Pedometers have come a long way in the last 50 years (just take a look around at people’s wrists!), yet the goal of 10,000 steps a day stubbornly remains. The problem? A step goal that’s too high and never varies isn’t just boring: it’s also a deterrent for the 44% of U.S. adults who are so sedentary that they walk fewer than 5,000 steps per day. This is why Walkadoo was designed to make more steps in reach for everyone.
Walkadoo is a wireless, pedometer-based daily activity program that’s a little bit different each day. Instead of giving you one goal that never changes, Walkadoo’s specialized software adjusts and evolves to your walking patterns and gives you a new, manageable step goal every morning. Each day brings a different number of steps to aim for – one that’s just right for you. You and other members can connect, share, and celebrate your successes on the Walkadoo website. And those who like to compete can even join walking derbies.
The Walkadoo app is free, and there’s no need to buy or connect a separate device when you join, thanks to the in-app step tracker. It’s compatible with the iPhone 5, 5s, and 6 – but unlike so many other activity tracking apps, it won’t drain your phone’s battery. (Already have a fitness tracker? Walkadoo also supports popular devices such as Fitbit, Jawbone, and Misfit.) Get started and take the first step with Walkadoo!
At MeYou Health, people arrive each morning knowing their day will be filled with collaboration, creativity, and enthusiasm. We’re dedicated to improving people’s well-being with our products, and having a great place to work allows us to achieve great things.
We’re delighted to have won Top Small Employer in The Globe’s Top Places to Work rankings, and we’re eager to share what makes working at MeYou Health so special.
What do we do at MeYou Health?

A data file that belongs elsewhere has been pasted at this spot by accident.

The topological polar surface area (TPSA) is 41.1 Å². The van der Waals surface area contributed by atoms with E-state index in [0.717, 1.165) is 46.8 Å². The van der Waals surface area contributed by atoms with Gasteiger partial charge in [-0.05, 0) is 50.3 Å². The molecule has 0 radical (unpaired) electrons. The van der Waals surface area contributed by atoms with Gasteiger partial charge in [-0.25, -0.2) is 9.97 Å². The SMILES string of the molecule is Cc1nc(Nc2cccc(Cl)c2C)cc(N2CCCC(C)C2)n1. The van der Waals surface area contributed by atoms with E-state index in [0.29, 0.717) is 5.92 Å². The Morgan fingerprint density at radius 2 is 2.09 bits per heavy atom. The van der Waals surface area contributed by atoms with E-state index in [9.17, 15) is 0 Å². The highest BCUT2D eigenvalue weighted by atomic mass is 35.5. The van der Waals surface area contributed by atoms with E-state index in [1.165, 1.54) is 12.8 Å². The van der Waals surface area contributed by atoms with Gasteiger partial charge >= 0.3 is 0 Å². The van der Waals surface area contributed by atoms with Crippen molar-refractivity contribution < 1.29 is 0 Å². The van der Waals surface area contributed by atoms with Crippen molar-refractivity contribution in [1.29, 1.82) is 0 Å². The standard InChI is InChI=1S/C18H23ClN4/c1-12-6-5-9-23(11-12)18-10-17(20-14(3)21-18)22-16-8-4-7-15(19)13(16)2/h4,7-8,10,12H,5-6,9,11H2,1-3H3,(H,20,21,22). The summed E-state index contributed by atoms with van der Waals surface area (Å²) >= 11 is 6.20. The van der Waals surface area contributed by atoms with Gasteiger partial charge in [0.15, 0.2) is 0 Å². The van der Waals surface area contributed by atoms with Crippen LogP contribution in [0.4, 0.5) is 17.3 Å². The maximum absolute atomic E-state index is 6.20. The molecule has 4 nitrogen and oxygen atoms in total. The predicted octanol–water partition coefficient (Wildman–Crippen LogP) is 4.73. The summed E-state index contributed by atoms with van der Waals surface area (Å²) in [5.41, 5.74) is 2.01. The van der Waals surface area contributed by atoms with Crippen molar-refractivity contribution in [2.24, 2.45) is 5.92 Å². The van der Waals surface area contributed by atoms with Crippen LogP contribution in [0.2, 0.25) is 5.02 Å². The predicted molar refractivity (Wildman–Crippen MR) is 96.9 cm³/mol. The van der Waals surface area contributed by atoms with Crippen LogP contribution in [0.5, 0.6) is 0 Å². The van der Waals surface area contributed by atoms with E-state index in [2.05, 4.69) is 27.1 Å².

We build web and mobile behavior products that help our members improve well-being and turn small actions into healthy habits. As a wholly owned subsidiary of Healthways, we can focus on product, maintain a startup atmosphere, and be dedicated to building great software – all with the support of a large, well-established health services company. Our goal-oriented process keeps our members’ needs at the forefront and drives all of our design, content, and engineering decisions, every day.
Where do we work?
Our new office is in a stylish building in the Fort Point Channel neighborhood of Boston. We’re a 10-minute walk from South Station (with a shuttle that travels back and forth for those rainy or chilly days), and there’s ample parking nearby for those who drive. It’s sunny and bright at MeYou Health, with big windows that offer great views of the city. The space is modern, with exposed brick and beams, but also cozy, from our lounge to our warm and friendly dining area.
Who works at MeYou Health?
There isn’t one sort of person who works here! The MeYou Health team spans the worlds of design, engineering, science, writing, medicine, and data, creating a culture where collaboration is at the center of everything we do. We share product updates at bi-weekly catered lunches, where designers, engineers, and other team members talk about their successes and see techniques that their colleagues are using. Some of us even work together on outside projects when the day is done.
How do we promote well-being at work?